Recently awoken 46,000-year-old nematodes already have 100 generations of babies

Scientists have discovered an ancient 46,000-year-old soil nematode found in Siberian permafrost, and through a Sleeping Beauty-esque study, the tiny organism was woken out of a millennium’s long sleep. The findings are presented in the study published on July 27 in the journal open to access PLOS Genetics.

Scientists discovered an ancient 46,000-year-old soil nematode found in Siberian permafrost and, in a Sleeping Beauty-esque study, the tiny organism was woken up after a millennium’s long sleep. The results are reported in a study published on July 27 in the journal open to access PLOS Genetics.

After locating the animals living in Siberia’s northwestern Kolyma River, the team was able to wake them up from their frozen-in-time. The roundworms were dated by radiocarbon up to 45,839-47,769 years ago, which was when they were dire wolves, along with Neanderthals, remaining living on earth.

The genome sequence revealed that roundworms are a brand new species of Nematode. Panagrolaimus kolymaensisis is a species that is extinct in function and is now part of many of the world’s most common living organisms, which live in soil, water, and even on the ocean floor.

“P. Kolymaensis’s genome is highly contiguous and can be used to examine this feature in comparison to the genomes from other Panagrolaimus species which are currently being sequenced by Schiffer’s lab and collaborators,” study co-author and Director Emeritus of DRESDEN’s Concept Genome Center Eugene Myers said in an announcement.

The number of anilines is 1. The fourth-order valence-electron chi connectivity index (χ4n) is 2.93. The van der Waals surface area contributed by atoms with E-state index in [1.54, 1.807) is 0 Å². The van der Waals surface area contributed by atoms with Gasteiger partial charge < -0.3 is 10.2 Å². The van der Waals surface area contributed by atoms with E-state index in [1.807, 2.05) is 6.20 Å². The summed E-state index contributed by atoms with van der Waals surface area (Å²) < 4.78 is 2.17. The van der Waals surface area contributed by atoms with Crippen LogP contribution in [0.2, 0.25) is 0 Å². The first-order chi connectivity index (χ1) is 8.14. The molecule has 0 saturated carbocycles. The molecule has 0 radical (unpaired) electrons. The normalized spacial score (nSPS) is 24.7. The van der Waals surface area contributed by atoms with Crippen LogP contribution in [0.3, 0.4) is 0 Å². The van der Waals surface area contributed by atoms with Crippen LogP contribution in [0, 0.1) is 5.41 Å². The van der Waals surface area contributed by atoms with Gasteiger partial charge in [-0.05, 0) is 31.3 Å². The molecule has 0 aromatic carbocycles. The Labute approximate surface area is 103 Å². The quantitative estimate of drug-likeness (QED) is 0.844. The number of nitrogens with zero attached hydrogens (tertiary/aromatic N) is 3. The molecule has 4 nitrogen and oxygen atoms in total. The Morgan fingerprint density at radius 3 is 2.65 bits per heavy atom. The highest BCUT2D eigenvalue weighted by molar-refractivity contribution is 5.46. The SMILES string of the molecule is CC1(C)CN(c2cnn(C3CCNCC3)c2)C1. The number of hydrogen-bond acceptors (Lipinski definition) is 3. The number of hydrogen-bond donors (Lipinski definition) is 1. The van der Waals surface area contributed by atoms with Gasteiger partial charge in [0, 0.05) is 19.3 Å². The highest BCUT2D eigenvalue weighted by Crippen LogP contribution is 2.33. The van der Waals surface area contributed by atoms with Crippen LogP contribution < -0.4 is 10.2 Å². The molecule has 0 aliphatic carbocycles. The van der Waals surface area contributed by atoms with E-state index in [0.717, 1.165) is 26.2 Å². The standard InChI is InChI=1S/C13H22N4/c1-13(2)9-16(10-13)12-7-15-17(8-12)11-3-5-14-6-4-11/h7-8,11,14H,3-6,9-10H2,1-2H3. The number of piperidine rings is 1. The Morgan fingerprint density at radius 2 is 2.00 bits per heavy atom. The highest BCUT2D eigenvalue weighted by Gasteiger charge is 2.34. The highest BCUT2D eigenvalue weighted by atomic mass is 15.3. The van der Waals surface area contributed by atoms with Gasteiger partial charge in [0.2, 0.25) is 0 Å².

According to the group, nematodes need not require much coaxing to awaken to wiggle and create more roundworms. They have created hundreds of generations of P. Kolymaensis in the lab, in which each new generation takes approximately 8-12 days.

“Basically, you only have to bring the worms into amenable conditions, on a culture (agar) plate with some bacteria, some humidity and room temperature,” study co-author and University of Cologne zoologist Philipp Schiffer explained to Vice. “They begin crawling about after which they begin to crawl around. They also start reproducing. This is made even simpler, since it’s 100% female (asexual) specie. They don’t have to hunt for males or have sex, they can just begin making eggs. The eggs then grow.”

Apart from the thrill of bringing back a species that has been slumbering deep in the earth for so long, studying these tiny spindle-shaped creatures could help scientists understand how animals adjust to the changes in their environment caused by the global climate and changing weather patterns at an atomic scale.

They discovered that exposure to mild dehydration before freezing could help P. Kolymaensis prepare itself for cryptobiosis. It also improved survival when temperatures were temperatures of -112°F. The nematodes created the sugar trehalose, which occurs when mildly dehydrated in the laboratory, possibly helping it endure extreme dehydration and freezing conditions.

“Our findings are essential for understanding evolutionary processes because generation times can range from days to millennia and because the long-term survival of a species’ individuals can result in the re-emergence of lineages that would otherwise have gone extinct,” study Schiffer declared in an announcement.


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